The costume was a big deal for me, and we played around for a long time. I tried like crazy to keep the red briefs on him. Everyone else said, “You can’t have the briefs on him.” I looked at probably 1,500 versions of the costumes with the briefs on.
Who stole Superman’s undies? Morrison takes responsibility for his part in it, Lee shrugs about careless colorists and readers, Snyder bows to the input of unnamed advisors. Their earlier output, though, suggests they had no dislike for the design, just a need to follow popular taste rather than acting as if Superman still shaped it. But fashion, as ever, sends a message about its wearer.
In Man of Steel, the blue is navy, the yellow rusty and gritty. Smallville’s Clark operates without a costume at all. Both versions of Superman are painfully unsure of themselves, closeted, desperate, and far less successful than earlier versions at preventing collateral damage. Smallville averaged one death per episode in each season. Superman’s first TV outing, The Adventures of Superman, averaged none—and lasted six seasons to Smallville’s ten.
Analyst Charles Watson puts the Man of Steel death toll at 129,000, with the last of those deaths by Superman’s own hand. Contrast this with Superman: the Movie, in which Superman saves everyone at risk from a devastating earthquake except Lois Lane, whom he then rescues via time travel. Man of Steel opened in eight times as many theaters as Superman: The Movie. An influential new beginning, and by his old standards, an inauspicious one.
Man of Steel Superman may scream in anguish after killing General Zod, but unlike in the other stories where he crosses that line, he seems to get over it pretty fast. One scene later, he’s cheerfully knocking an Army drone out of the sky. He actually seems more relaxed and happy after the killing is done! No doubt Lois’ approval helps, but even so.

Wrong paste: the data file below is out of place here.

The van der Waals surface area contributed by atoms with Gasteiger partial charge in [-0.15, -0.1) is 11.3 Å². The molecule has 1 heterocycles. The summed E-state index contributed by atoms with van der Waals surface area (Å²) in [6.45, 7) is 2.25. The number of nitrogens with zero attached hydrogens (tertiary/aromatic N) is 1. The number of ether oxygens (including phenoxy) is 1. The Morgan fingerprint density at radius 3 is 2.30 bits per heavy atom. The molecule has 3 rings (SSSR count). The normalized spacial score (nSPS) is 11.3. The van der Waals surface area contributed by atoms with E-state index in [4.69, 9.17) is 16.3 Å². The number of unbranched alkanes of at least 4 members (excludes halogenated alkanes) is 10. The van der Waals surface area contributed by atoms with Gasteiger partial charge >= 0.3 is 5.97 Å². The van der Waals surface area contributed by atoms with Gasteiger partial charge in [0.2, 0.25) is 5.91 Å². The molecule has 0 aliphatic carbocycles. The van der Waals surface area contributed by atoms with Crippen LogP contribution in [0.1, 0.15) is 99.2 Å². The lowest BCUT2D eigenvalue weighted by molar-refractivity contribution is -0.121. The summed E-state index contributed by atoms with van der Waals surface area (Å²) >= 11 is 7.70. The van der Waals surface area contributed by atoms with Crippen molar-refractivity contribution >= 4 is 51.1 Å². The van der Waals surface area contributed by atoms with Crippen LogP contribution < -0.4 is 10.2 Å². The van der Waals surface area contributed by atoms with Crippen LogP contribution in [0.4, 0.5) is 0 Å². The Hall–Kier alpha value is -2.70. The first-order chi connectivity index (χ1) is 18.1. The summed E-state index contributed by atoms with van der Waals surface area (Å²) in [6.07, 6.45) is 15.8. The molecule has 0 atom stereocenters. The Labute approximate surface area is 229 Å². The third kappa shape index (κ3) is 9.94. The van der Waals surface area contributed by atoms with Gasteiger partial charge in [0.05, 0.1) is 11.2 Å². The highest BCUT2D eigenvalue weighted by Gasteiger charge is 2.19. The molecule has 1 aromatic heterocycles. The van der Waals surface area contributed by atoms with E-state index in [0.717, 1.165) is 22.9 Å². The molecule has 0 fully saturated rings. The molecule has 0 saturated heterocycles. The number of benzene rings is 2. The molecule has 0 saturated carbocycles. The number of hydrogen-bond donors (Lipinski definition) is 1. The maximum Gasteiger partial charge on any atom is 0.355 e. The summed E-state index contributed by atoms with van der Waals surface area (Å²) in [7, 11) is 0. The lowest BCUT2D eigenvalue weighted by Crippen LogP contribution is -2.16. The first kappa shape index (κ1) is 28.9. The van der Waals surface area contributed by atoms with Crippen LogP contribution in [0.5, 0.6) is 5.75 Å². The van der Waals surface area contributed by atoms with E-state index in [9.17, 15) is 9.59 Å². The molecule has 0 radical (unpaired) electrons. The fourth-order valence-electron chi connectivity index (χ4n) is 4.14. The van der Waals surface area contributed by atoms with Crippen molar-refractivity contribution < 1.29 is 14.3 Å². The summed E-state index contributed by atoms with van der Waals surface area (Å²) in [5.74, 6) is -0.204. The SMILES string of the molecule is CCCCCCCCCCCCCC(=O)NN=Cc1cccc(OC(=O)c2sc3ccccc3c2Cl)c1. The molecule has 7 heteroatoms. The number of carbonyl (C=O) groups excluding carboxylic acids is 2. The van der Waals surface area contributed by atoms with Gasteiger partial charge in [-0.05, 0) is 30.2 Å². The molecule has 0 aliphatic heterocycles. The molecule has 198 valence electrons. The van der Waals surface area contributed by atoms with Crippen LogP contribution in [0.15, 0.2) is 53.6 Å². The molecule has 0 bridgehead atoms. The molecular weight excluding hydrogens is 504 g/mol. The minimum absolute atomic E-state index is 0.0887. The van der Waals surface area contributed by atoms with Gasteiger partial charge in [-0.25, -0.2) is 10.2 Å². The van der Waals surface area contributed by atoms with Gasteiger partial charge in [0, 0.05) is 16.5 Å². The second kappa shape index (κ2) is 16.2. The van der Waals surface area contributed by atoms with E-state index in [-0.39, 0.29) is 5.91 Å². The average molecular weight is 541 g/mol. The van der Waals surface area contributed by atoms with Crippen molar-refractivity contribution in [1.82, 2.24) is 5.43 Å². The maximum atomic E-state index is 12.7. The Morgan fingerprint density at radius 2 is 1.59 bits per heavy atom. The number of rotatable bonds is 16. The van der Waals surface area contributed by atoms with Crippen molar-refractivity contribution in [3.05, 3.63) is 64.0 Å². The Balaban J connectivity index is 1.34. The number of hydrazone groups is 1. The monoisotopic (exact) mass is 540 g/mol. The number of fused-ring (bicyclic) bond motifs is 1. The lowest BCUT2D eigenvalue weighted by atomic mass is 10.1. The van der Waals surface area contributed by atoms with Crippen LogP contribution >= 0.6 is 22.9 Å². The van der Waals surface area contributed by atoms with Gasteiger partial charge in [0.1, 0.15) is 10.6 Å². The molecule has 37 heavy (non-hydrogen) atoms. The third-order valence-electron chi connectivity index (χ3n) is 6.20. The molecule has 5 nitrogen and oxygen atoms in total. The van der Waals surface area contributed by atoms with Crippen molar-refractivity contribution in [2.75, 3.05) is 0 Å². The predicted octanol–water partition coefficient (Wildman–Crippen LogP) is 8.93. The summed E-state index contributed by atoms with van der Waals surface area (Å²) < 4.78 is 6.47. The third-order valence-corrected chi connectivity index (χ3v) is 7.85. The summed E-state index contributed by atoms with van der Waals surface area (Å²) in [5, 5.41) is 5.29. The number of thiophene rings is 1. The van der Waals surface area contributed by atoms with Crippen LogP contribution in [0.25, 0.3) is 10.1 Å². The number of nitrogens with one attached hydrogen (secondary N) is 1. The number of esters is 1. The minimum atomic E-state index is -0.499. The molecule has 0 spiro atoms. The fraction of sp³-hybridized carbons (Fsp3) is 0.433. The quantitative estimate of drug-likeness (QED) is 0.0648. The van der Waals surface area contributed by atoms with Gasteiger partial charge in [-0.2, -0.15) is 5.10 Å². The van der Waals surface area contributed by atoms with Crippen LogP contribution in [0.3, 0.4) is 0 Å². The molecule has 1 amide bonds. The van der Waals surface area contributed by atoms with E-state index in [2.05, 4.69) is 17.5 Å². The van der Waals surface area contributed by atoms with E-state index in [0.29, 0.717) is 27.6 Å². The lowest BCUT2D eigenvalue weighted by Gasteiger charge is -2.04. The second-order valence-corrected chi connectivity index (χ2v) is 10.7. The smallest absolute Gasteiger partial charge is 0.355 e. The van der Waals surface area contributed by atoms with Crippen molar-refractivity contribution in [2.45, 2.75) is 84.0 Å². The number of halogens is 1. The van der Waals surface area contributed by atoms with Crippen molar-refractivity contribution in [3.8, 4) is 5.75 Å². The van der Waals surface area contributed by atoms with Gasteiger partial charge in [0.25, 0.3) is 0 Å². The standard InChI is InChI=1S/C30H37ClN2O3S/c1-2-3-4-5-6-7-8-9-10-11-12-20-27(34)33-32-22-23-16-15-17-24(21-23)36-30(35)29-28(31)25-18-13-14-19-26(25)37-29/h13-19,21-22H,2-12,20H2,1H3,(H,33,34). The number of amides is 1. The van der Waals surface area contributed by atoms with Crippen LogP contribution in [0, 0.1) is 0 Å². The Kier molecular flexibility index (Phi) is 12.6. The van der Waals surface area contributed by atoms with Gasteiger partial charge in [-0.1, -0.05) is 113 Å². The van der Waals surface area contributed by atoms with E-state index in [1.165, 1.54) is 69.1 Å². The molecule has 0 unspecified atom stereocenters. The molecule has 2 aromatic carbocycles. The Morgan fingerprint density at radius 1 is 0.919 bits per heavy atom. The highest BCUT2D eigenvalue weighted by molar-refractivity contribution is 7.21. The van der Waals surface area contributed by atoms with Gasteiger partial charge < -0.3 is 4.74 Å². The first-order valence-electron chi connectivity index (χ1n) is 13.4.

Man of Steel screenwriter David Goyer appears to be weaving some acknowledgments of that issue into its sequel. He would like to assure you that the Superman you remember from your childhoods isn’t gone—he’s just not fully reborn yet.
Our movie was, in a way, Superman Begins; he’s not really Superman until the end of the film. We wanted him to have had that experience of having taken a life and carry that through onto the next films. Because he’s Superman and because people idolize him, he will have to hold himself to a higher standard.
It’s true that Smallville and Man of Steel focus on a young Superman who hasn’t had a chance to become the graceful legend of earlier works. But these have been the portrayals to reach the widest audience in the last decade.  Even in current comics, though they have a lighter color scheme and mood, he’s an impulsive younger man with a quick temper. The latest Superman project to be announced, TV’s Krypton, will take place thirty years before his birth.
Put it all together and you’re left with the impression that Superman’s 21st-century caretakers would rather invoke the smiling, life-preserving, cool-headed circus superstrongman than actually show him. Will the next film change that? Will it give him the power and certitude to preserve all intelligent life in his path with a calm soul and a wink at the viewer? Or is that Superman no longer filmable, a relic to be tossed out like a pair of outgrown briefs?